Cutting WIC Won’t Solve Our Fiscal Crisis
The House recently passed the agriculture appropriations bill for fiscal year 2012, which determines how much the government can spend on agriculture, nutrition, and food aid programs. Because the budget plan passed by the House this spring contained deep spending cuts, the House was forced to make similarly deep cuts in these programs.
The Special Supplemental Nutrition Program for Women, Infants and Children (WIC) was targeted for even deeper cuts—even though this program is incredibly valuable for our most vulnerable populations and has no relationship to our rising deficits.
WIC is a highly effective, short-term intervention program that targets low-income women, infants, and children up to age 5 who are at risk nutritionally. Recipients receive a package of highly nutritious food and essential supplies, in addition to information about healthy eating and referrals to health care. Still, as the chart shows, the program isn’t serving the entire eligible population—on average, just 56-61 percent of eligible women and children participate.
Research shows that women who do participate in WIC give birth to healthier babies, and their children receive higher test scores than children of non-participants. Instead of targeting cuts in benefits when they are needed most—particularly now in the wake of the recession—Congress should look at the budget in its entirety to address deficit reduction.
The cuts made and proposed to WIC in the appropriations bill were sold as cuts targeting waste, fraud, and abuse. These cuts will actually do little to deal with those issues. While real improvements always can and should be made, across-the-board cuts with no changes in the program itself won’t address the problems and will only result in fewer services for needy families.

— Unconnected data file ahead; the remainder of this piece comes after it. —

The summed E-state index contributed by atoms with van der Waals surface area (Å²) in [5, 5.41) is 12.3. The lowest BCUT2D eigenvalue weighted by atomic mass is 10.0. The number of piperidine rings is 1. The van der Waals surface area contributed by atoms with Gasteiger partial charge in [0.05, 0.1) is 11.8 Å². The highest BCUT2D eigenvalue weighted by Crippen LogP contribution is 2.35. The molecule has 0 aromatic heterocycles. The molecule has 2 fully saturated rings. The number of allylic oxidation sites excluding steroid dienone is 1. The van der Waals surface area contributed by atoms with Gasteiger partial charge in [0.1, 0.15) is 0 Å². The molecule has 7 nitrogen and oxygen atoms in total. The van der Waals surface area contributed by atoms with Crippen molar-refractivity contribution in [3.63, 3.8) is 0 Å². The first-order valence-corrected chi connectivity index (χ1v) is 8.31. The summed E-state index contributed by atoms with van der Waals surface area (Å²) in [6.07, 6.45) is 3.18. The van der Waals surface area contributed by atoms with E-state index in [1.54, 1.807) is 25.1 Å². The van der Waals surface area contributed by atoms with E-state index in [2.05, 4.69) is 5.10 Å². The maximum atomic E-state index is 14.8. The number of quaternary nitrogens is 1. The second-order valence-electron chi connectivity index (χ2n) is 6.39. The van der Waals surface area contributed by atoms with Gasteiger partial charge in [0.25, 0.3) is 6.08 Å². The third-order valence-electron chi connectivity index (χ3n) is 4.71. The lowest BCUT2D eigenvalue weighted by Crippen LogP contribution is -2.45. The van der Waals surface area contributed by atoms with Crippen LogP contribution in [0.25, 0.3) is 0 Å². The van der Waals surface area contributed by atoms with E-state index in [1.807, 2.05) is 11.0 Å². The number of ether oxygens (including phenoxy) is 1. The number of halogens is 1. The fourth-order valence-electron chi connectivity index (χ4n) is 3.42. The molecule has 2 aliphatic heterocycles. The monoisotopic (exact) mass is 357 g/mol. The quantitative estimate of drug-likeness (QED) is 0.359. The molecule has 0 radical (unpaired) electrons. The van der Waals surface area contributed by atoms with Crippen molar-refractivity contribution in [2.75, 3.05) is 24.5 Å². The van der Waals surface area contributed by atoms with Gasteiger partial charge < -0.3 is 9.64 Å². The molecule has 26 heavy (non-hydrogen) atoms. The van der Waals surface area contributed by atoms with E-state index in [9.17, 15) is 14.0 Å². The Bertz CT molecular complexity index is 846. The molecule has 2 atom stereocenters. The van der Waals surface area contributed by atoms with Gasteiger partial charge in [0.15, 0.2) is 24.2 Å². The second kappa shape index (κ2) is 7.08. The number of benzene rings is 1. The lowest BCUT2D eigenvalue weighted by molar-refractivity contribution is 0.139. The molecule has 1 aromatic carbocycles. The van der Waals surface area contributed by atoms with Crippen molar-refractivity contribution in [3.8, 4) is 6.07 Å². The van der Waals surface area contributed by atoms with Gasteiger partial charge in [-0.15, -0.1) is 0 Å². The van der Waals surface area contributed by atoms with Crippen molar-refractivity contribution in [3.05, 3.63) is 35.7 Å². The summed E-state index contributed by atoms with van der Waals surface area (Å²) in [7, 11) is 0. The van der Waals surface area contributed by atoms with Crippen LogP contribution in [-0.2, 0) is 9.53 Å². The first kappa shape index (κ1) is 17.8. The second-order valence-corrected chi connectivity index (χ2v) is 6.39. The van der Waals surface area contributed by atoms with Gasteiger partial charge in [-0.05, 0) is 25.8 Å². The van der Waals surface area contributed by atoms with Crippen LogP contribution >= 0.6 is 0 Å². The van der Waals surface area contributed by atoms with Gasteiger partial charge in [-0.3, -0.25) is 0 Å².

For example, Congress took the opportunity to improve WIC in the Healthy, Hunger-Free Kids Act last year. Program changes to curb documented waste, fraud, or abuse should be addressed during these reauthorization periods and not as an attempt to make cuts to this valuable program.
Finally, only 9 percent of WIC funds go to administrative costs, with the remainder providing valuable resources and food to families, as shown in this chart from the Center on Budget and Policy priorities.
The return on investment for WIC is huge and provides great bang for the taxpayer’s buck. By cutting WIC, Congress would be losing the savings the program brings by ensuring mothers and their children remain healthy. Research shows that preterm births cost the country $26 billion a year; for every dollar spent on women in WIC, Medicaid saves $1.92 to $4.21.
Critics often call for nutrition programs such as WIC, the Supplemental Nutrition Assistance Program (SNAP, formerly food stamps), and child nutrition to be combined into one big program, yet one of WIC’s strongest assets is its ability to tailor its benefits to the women and children it serves.
Congress must take responsible action on our nation’s deficits, but looking to cut programs that serve vulnerable families is irresponsible. Domestic programs that address poverty only take up 14 percent of the budget and have recently grown in response to increased need because of the recession. Congress must create a circle of protection around programs such as WIC, which help struggling families put food on the table.
Ben D'Avanzo is Mimi Meehan fellow at Bread for the World.
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